Here is 90% of what I read in 2014. I hope the list and my thin annotations will be useful to someone. I have no reading strategies. Although I have strong preferences, I try to read just about anything anyone hands me; I also buy books with price reduced to $7.99 (as a way of supporting my local bookstore even if meagerly) after sampling the first few pages. I read many lit. reviews but then I forget to buy the relevant books. I have stolen books from hotels and once, from a park bench.
In 2014 I published – with Vanity Press (ah, ah!) – my memoirs I Used to Be French an Immature Autobiography . It’s available from me at isuedtobefrench@#gmail.com for $22, mailing included. It’s also available on Amazon Kindle.
Also on Amazon electronic (Kindle+) – and only there – I also put up in 2014, my thin collection of stories and essays in French: “Les pumas de grande-banlieue: histoires d’emigration”. It’s only two dollars or two euros. Come on!
I am currently putting together a collection of stories featuring women. My mother is in it – in a small way – so, don’t get excited! (Dec. 2014)
Books I read:
Hitchens, Christopher. 2010. Hitchens 22: a Memoir.
Twelve (Hachette) New York. (Paperback edition.)
A very engaging book but also flawed. The late Hitchens is a great raconteur in the traditional way. I would like the book even if I were not interested in the author’s political journey. I am and I am a little frustrated. His transition from firebrand left radical to conservative spokesperson is not well explained. Perhaps, he did not have time before he died. The most curious aspect of the book is Hitchens’ continued homosexuality. He treats it as one would treat, say, a love of fast cars. It’s part of him but in a seemingly superficial manner. At times, it almost seems driven by laziness: In certain British milieus, it appears, it’s easier to take another man to bed than to do the necessary to have sex with women. You wonder what his wife thought of his proclivity. (He had children with her.) Author is a terrible name dropper. With all this, I like it. I am a little envious of both the book and of the life it describes.
Maybe I should re-read the late preface to the paperback edition I read.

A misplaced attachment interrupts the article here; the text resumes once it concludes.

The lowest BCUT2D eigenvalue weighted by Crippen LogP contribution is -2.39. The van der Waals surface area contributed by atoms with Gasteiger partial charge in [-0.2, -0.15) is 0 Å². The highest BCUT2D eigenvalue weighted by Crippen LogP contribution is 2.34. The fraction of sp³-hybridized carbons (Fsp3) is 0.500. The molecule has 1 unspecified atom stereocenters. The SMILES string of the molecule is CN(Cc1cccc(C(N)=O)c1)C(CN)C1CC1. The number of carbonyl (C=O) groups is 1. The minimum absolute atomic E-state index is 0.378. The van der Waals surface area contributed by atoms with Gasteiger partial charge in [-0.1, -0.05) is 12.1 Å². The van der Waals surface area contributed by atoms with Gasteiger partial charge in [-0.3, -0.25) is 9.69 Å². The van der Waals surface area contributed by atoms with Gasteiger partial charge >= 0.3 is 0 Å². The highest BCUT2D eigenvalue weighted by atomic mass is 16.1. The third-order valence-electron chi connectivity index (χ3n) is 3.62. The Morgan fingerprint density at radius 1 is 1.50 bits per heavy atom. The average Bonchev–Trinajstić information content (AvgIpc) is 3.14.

De Sade D.A.F. 1973  “Justine ou les malheurs de la vertu.”
Livre de Poche. Paris.
It’s difficult to perceive through this book the bases of the cult of Sade among the French intellectuals and the avertis whose native tongue is English. It includes many long pseudo-philosophical monologues that I found unbearable. Even the many sex episodes are boring. This, for two reasons: The ill-sex treatment to which the heroin is subjected are pretty much the same in every episode; they center almost exclusively on sodomy. I can’t help but think that I might do better and, perhaps, I will. Second, the victim’s frame of mind when subjected to ill treatment is not described, or not much. Hence, something is missing for real “sadism.”
Sade’s popularity may be linked to the fact that his life frames the Revolution. He was imprisoned by the Old Regime, and again by Napoleon, both times on trumped up or grossly exaggerated charges. So, his life illustrates pretty well the horrors of arbitrariness.
Vincent, Edgar. 2003 Nelson: Love and Fame Yale U. Press
A well made book but a little tedious as biographies of famous men often are. Nelson was short in stature and hungry for glory but genuinely brave and inspiring. He was a hopeless romantic. The end of his life, on forgets – corresponds to the dawn of the romantic era. Book shows a useful if not well delineated contrast with Revolutionary France: Huge privilege but also kindness.
Wyden, Peter. 1992. Stella. Simon and Schuster. NY
A disturbing document about a Berlin Jewish Gestapo agent. The most disturbing part is not the betrayal but the intimacy between executioners and some of their victims. Their common culture as Berliners sometimes seems to trump deadly and brutal persecution. Last chapter about the achievements of survivors makes up for everything.
Shirer William L. 1960. The Rise and Fall of the Third Reich. Simon and Schuster: New York.
A stupendous work of scholarship allied with the best of old-style journalism and story telling. All the details are there of this appalling story. It’s impossible not to see the parallels with contemporary history namely the incipient fascism of the Obama administration.
Neitzel, Sonke and Harald Welzer 2013 (2011) “Soldats: combattre, tuer, mourir: proces-verbaux de recits de soldats allemands”. Gallimard: Paris.
Une traduction competente (mais pas brillante) de l’ouvrages “Soldaten” par les meme auteurs. Une sorte d’ethnographie de la violence. Peu de commentaires et des commentaires superflus. Les combattants allemands prisonniers pris sur le vif a leur insu. La guerre comme metier, sans etat d’ame. Decrit une indifference, le caractere impavide des actions militaires. Le meilleur document pacifiste possible.
Ce livre m’a ete donne par Antoine Casubolo de Paris
Read in the past couple of months. This reading log was interrupted by the final preparation of my book, I Used to Be French: an Immature Autobiography.
My own reading wasn’t much though.
Shirer, William. 1984. The Nightmare Years – 1930 – 1940 – A Memoir of Life and the Times. (Vol. 2) Bantam Books. Toronto.
This a companion book to both The Rise and Fall of the Third Reich, and to The Collapse of the Third Republic. It does double duty with both but it’s a different book because of the interweaving of the political narrative with Shirer’s own life. (I learned that he married during this period an anti-Nazi Austrian woman.)This book give a close view of the fabric of Europe in these catastrophic times. I would recommend this book in preference to the others for readers not enamored of heavy reading.